The National Salvation Front



After Ceausescu’s escape, Romania was characterised by lack of leadership and a general status of disorder. A group of the former communist elite took advantage of the situation. They called themselves the National Salvation Front (NSF) and, with the help of state television, they presented themselves as the authors of the revolution.

The generals who were involved in the reprisal of the revolution joined the National Salvation Front and made a deal with those communists, in order to escape punishment for the crimes that they had committed in the first days of the revolution.

In the evening of December 22nd new fightings started. The official statement of NSF was that “terrorists” – troops loyal to Ceausescu - were trying to bring him back in power. During these fightings 942 persons died – almost six times more than in Ceausescu’s attempt to put the revolution down.

In December 25th Nicolae Ceausescu and his wife were subjected to trial. They were accused of “killing of 60,000 people” and “stealing billions of dollars from the country”. They were sentenced to death and executed the same day.

In the following 13 years no proof was found that those troops loyal to Ceausescu had ever existed. No such loyalist was found, either dead or alive. The NSF freed those who had been arrested as loyalists initially. The accusations during the Ceausescu trial proved to be inventions. It was true that Ceausescu had tried to put down the revolution, and he was clearly responsible for the 162 people killed before December 22nd. However, there was no proof that he organised a resistance after his escape from the Communist Party headquarters, and the number of 60,000 people killed was a pure invention.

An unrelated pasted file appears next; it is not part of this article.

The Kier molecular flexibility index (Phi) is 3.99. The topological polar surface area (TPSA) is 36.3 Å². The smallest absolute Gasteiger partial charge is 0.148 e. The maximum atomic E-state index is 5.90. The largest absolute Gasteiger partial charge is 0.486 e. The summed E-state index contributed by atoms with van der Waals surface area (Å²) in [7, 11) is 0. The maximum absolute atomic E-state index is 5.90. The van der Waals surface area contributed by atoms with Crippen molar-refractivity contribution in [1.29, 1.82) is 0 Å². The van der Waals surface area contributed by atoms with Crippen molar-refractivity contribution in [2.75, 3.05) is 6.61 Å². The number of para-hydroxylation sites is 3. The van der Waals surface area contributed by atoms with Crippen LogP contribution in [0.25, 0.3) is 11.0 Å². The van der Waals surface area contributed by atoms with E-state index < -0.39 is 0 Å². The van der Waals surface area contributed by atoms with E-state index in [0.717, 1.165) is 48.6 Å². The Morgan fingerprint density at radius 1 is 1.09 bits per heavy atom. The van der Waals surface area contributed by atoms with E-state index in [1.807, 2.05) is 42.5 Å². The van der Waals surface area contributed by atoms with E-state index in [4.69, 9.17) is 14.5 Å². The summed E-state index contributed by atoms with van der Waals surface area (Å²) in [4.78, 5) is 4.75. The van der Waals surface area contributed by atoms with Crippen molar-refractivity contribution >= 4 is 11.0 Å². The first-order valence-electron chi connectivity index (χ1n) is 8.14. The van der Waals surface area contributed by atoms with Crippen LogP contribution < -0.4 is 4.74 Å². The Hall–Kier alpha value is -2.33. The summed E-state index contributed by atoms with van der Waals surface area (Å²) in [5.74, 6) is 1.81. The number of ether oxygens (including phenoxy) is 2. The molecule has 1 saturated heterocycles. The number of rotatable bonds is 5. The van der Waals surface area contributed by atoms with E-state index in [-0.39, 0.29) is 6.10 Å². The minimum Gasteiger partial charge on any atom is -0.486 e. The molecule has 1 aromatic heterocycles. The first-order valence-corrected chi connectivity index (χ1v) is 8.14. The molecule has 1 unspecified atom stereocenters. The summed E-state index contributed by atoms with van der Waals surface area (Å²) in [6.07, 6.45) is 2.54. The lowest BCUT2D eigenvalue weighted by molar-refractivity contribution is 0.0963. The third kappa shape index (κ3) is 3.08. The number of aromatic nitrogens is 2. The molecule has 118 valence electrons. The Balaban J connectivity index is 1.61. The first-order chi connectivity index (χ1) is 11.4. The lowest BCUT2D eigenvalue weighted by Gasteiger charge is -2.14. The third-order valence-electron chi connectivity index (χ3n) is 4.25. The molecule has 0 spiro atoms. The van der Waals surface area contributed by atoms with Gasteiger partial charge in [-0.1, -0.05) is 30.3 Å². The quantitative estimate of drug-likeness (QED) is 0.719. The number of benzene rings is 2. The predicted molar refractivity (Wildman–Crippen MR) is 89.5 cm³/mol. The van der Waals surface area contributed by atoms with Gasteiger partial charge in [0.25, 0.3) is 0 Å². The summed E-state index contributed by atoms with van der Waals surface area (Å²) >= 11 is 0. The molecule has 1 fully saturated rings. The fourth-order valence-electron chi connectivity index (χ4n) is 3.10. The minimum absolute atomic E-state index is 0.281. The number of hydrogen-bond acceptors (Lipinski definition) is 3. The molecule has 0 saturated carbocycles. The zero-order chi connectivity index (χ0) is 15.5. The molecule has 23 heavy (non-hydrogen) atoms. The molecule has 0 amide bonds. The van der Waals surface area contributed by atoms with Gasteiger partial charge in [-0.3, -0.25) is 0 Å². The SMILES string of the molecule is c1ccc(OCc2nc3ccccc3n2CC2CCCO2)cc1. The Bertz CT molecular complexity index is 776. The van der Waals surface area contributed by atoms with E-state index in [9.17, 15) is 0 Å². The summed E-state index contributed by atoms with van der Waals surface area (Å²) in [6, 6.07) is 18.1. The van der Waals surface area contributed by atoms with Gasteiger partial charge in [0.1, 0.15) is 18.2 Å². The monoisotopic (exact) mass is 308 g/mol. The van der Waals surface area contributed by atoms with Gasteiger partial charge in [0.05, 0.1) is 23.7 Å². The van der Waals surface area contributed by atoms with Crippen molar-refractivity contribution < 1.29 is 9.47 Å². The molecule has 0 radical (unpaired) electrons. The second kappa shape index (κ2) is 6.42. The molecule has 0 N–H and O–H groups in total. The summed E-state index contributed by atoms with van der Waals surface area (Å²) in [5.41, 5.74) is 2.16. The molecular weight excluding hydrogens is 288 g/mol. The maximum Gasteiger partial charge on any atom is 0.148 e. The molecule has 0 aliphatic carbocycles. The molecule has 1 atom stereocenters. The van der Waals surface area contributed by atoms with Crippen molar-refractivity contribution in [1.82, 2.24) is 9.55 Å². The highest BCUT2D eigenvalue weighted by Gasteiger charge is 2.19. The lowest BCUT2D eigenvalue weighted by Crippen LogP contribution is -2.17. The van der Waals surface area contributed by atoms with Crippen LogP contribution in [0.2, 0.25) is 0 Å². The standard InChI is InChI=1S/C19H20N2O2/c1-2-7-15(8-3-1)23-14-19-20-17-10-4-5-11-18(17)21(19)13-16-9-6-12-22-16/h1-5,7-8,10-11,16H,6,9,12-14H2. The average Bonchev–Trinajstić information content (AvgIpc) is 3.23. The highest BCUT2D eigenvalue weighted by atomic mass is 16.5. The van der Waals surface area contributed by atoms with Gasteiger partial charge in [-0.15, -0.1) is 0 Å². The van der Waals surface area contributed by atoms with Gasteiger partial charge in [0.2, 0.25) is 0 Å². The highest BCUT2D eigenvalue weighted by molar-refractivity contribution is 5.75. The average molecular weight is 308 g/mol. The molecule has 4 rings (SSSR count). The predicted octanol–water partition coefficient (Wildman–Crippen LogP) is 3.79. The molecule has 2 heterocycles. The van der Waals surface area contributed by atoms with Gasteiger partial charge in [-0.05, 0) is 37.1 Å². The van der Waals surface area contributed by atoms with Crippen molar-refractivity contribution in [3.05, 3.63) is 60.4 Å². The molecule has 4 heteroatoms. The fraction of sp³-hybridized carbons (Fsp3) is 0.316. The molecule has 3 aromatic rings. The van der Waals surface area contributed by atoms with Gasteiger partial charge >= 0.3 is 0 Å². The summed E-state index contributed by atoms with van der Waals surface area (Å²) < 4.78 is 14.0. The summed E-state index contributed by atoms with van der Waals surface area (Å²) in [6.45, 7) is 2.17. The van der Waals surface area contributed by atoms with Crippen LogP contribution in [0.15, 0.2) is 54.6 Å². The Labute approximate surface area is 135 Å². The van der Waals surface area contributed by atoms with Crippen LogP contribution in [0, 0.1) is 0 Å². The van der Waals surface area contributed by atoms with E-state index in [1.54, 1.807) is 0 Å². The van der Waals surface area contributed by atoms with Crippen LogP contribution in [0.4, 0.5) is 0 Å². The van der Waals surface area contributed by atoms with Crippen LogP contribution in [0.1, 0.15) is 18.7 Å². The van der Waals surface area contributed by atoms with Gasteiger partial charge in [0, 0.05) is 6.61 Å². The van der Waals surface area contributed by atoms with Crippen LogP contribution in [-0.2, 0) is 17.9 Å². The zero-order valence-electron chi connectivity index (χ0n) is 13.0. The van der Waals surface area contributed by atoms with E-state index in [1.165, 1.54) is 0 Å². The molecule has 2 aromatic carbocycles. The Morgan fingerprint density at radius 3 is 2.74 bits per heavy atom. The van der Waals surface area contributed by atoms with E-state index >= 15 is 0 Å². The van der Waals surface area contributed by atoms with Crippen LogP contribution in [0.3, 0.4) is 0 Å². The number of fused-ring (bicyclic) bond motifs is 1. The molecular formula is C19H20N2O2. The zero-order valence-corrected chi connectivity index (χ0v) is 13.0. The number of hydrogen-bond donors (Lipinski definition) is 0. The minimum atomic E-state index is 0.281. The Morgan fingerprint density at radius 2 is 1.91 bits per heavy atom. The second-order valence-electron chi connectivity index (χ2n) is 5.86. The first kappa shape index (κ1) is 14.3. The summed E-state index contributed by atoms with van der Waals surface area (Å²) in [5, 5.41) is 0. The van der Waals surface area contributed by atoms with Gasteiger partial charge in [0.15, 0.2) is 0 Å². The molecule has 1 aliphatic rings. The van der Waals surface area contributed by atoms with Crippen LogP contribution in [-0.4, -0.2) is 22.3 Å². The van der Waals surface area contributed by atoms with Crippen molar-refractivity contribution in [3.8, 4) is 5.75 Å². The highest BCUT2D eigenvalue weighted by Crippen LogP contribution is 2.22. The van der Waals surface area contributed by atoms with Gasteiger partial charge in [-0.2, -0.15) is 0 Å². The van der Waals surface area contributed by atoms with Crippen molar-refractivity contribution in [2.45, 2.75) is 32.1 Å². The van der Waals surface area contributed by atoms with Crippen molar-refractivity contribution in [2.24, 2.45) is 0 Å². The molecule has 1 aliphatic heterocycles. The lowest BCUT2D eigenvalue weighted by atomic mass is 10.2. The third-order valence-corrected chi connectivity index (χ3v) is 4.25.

In my opinion, the NSF leadership staged all the fightings that occurred after Ceausescu’s arrest. Thus they were able to present themselves as heroes of the revolution who were endangering their lives in the fight against Ceausescu’s loyalists.

However, some people sensed that something was wrong with the NSF. A lot of people were suspicious about the new rulers, but when there were fightings, you had to stop criticism, as the country was in danger.

As soon as the fighting against the presumed loyalists had stopped, the demonstrations against the NSF began. Questions about who the terrorists were and who was guilty of killing people during revolution were raised. However, most Romanians did not participate in the revolution directly, they only watched it on TV. As the TV was under NSF control, they believed the NSF version of the history of revolution and that the main merit for it belonged to the NSF leaders.

After taking power, the NSF behaved like Santa Claus. Any social category that wanted a pay rise received it, irrespective of the economic consequences.

As a result, the NSF gained popularity. Most people were very happy with their increased salaries and did not want to ask the new authorities about their role in the revolution. At the elections held in May 1990, president Iliescu won 85%, and the NSF 66% of the votes. The workers, especially the miners from Southern Transylvania, supported the NSF fanatically, helping the authorities to crush the demonstrations organised by the opposition.

However, the “Santa Claus” economic policy had bad secondary effects. Inflation started in 1990 (after the elections) and many people saw their economic status worsening at a level below the one during Ceausescu’s time. Statistics show that even after 13 years from the revolution, many people, especially the older ones, earn less than in Ceausescu’s days.

In 1991, the NSF divided in two parties (the Democratic Social Party led by president Iliescu, and the Democratic Party led by prime minister Petre Roman). At the elections held in 1992 the fraction led by Ion Iliescu won. In 1996 the opposition won the elections (the National Peasant Party, the Liberal Party, the Democratic Union of the Hungarians and the Democratic Party of Petre Roman).